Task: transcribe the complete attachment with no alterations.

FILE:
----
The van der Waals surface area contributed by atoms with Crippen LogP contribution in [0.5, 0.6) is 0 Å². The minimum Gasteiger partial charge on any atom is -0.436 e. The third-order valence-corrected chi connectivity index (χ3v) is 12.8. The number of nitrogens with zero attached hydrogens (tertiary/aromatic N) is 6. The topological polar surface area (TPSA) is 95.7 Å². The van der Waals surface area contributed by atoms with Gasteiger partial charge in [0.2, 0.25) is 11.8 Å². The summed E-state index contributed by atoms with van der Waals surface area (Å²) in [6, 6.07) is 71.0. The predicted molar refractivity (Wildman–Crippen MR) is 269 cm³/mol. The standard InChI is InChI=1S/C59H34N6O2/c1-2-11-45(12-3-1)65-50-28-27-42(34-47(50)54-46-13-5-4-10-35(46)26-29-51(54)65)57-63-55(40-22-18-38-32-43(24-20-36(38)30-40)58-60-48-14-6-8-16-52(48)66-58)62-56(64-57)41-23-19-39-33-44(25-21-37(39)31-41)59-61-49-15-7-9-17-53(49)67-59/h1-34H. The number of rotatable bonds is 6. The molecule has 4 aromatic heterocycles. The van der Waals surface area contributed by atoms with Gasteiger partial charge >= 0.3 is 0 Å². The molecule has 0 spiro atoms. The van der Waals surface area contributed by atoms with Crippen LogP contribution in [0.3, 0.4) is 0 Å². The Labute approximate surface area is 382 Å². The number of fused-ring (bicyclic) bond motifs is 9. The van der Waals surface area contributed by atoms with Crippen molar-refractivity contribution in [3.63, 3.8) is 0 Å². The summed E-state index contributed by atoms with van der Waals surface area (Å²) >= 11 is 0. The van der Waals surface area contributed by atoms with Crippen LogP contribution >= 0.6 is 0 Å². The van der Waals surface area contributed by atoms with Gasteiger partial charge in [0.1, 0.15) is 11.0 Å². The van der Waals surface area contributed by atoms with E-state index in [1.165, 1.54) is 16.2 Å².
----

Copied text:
The van der Waals surface area contributed by atoms with Crippen LogP contribution in [0.5, 0.6) is 0 Å². The minimum Gasteiger partial charge on any atom is -0.436 e. The third-order valence-corrected chi connectivity index (χ3v) is 12.8. The number of nitrogens with zero attached hydrogens (tertiary/aromatic N) is 6. The topological polar surface area (TPSA) is 95.7 Å². The van der Waals surface area contributed by atoms with Gasteiger partial charge in [0.2, 0.25) is 11.8 Å². The summed E-state index contributed by atoms with van der Waals surface area (Å²) in [6, 6.07) is 71.0. The predicted molar refractivity (Wildman–Crippen MR) is 269 cm³/mol. The standard InChI is InChI=1S/C59H34N6O2/c1-2-11-45(12-3-1)65-50-28-27-42(34-47(50)54-46-13-5-4-10-35(46)26-29-51(54)65)57-63-55(40-22-18-38-32-43(24-20-36(38)30-40)58-60-48-14-6-8-16-52(48)66-58)62-56(64-57)41-23-19-39-33-44(25-21-37(39)31-41)59-61-49-15-7-9-17-53(49)67-59/h1-34H. The number of rotatable bonds is 6. The molecule has 4 aromatic heterocycles. The van der Waals surface area contributed by atoms with Gasteiger partial charge >= 0.3 is 0 Å². The molecule has 0 spiro atoms. The van der Waals surface area contributed by atoms with Crippen LogP contribution in [0.3, 0.4) is 0 Å². The Labute approximate surface area is 382 Å². The number of fused-ring (bicyclic) bond motifs is 9. The van der Waals surface area contributed by atoms with Crippen molar-refractivity contribution in [3.63, 3.8) is 0 Å². The summed E-state index contributed by atoms with van der Waals surface area (Å²) >= 11 is 0. The van der Waals surface area contributed by atoms with Crippen LogP contribution >= 0.6 is 0 Å². The van der Waals surface area contributed by atoms with Gasteiger partial charge in [0.1, 0.15) is 11.0 Å². The van der Waals surface area contributed by atoms with E-state index in [1.165, 1.54) is 16.2 Å².